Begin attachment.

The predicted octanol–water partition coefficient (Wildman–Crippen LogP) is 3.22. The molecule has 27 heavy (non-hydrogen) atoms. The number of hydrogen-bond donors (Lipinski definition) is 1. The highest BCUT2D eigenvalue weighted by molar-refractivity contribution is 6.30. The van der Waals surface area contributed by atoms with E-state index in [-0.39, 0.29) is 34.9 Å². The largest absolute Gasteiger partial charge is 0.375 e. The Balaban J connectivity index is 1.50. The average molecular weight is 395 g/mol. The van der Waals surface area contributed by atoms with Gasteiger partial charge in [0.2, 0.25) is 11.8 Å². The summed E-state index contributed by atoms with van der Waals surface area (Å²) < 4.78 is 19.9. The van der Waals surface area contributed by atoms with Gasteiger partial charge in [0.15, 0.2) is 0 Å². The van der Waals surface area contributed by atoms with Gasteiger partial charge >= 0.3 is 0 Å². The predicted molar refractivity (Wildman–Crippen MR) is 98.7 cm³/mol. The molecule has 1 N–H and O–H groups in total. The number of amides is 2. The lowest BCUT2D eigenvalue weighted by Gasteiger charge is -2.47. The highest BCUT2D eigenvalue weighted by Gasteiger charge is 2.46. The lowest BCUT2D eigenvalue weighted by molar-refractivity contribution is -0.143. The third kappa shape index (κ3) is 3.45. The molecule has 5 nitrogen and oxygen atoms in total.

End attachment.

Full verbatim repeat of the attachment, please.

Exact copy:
The predicted octanol–water partition coefficient (Wildman–Crippen LogP) is 3.22. The molecule has 27 heavy (non-hydrogen) atoms. The number of hydrogen-bond donors (Lipinski definition) is 1. The highest BCUT2D eigenvalue weighted by molar-refractivity contribution is 6.30. The van der Waals surface area contributed by atoms with E-state index in [-0.39, 0.29) is 34.9 Å². The largest absolute Gasteiger partial charge is 0.375 e. The Balaban J connectivity index is 1.50. The average molecular weight is 395 g/mol. The van der Waals surface area contributed by atoms with Gasteiger partial charge in [0.2, 0.25) is 11.8 Å². The summed E-state index contributed by atoms with van der Waals surface area (Å²) < 4.78 is 19.9. The van der Waals surface area contributed by atoms with Gasteiger partial charge in [0.15, 0.2) is 0 Å². The van der Waals surface area contributed by atoms with Gasteiger partial charge >= 0.3 is 0 Å². The predicted molar refractivity (Wildman–Crippen MR) is 98.7 cm³/mol. The molecule has 1 N–H and O–H groups in total. The number of amides is 2. The lowest BCUT2D eigenvalue weighted by Gasteiger charge is -2.47. The highest BCUT2D eigenvalue weighted by Gasteiger charge is 2.46. The lowest BCUT2D eigenvalue weighted by molar-refractivity contribution is -0.143. The third kappa shape index (κ3) is 3.45. The molecule has 5 nitrogen and oxygen atoms in total.